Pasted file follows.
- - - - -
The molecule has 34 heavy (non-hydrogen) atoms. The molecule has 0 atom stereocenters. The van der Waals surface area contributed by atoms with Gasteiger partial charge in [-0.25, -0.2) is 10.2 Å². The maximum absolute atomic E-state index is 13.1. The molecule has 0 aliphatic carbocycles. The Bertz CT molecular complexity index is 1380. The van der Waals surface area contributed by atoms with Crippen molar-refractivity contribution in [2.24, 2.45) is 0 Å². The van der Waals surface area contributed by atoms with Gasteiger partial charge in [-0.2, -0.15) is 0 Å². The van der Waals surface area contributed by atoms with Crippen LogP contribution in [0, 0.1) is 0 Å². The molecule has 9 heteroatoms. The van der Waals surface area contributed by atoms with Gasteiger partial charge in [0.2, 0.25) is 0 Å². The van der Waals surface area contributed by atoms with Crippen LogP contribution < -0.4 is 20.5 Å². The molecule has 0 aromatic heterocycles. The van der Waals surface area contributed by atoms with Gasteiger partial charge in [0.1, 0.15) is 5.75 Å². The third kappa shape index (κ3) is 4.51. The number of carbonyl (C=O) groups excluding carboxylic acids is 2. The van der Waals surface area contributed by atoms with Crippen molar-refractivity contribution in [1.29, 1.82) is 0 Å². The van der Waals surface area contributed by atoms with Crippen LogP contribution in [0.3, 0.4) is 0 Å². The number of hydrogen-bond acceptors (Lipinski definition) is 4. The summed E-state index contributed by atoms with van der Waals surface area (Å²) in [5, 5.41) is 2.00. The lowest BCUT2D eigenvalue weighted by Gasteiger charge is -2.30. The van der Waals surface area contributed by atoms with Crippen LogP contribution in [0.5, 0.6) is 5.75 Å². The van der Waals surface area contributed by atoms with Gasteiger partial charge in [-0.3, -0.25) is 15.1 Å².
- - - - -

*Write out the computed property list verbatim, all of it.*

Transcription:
The molecule has 34 heavy (non-hydrogen) atoms. The molecule has 0 atom stereocenters. The van der Waals surface area contributed by atoms with Gasteiger partial charge in [-0.25, -0.2) is 10.2 Å². The maximum absolute atomic E-state index is 13.1. The molecule has 0 aliphatic carbocycles. The Bertz CT molecular complexity index is 1380. The van der Waals surface area contributed by atoms with Crippen molar-refractivity contribution in [2.24, 2.45) is 0 Å². The van der Waals surface area contributed by atoms with Gasteiger partial charge in [-0.2, -0.15) is 0 Å². The van der Waals surface area contributed by atoms with Crippen LogP contribution in [0, 0.1) is 0 Å². The molecule has 9 heteroatoms. The van der Waals surface area contributed by atoms with Gasteiger partial charge in [0.2, 0.25) is 0 Å². The van der Waals surface area contributed by atoms with Crippen LogP contribution < -0.4 is 20.5 Å². The molecule has 0 aromatic heterocycles. The van der Waals surface area contributed by atoms with Gasteiger partial charge in [0.1, 0.15) is 5.75 Å². The third kappa shape index (κ3) is 4.51. The number of carbonyl (C=O) groups excluding carboxylic acids is 2. The van der Waals surface area contributed by atoms with Crippen molar-refractivity contribution in [1.29, 1.82) is 0 Å². The van der Waals surface area contributed by atoms with Crippen LogP contribution in [0.3, 0.4) is 0 Å². The number of hydrogen-bond acceptors (Lipinski definition) is 4. The summed E-state index contributed by atoms with van der Waals surface area (Å²) in [5, 5.41) is 2.00. The lowest BCUT2D eigenvalue weighted by Gasteiger charge is -2.30. The van der Waals surface area contributed by atoms with Crippen LogP contribution in [0.5, 0.6) is 5.75 Å². The van der Waals surface area contributed by atoms with Gasteiger partial charge in [-0.3, -0.25) is 15.1 Å².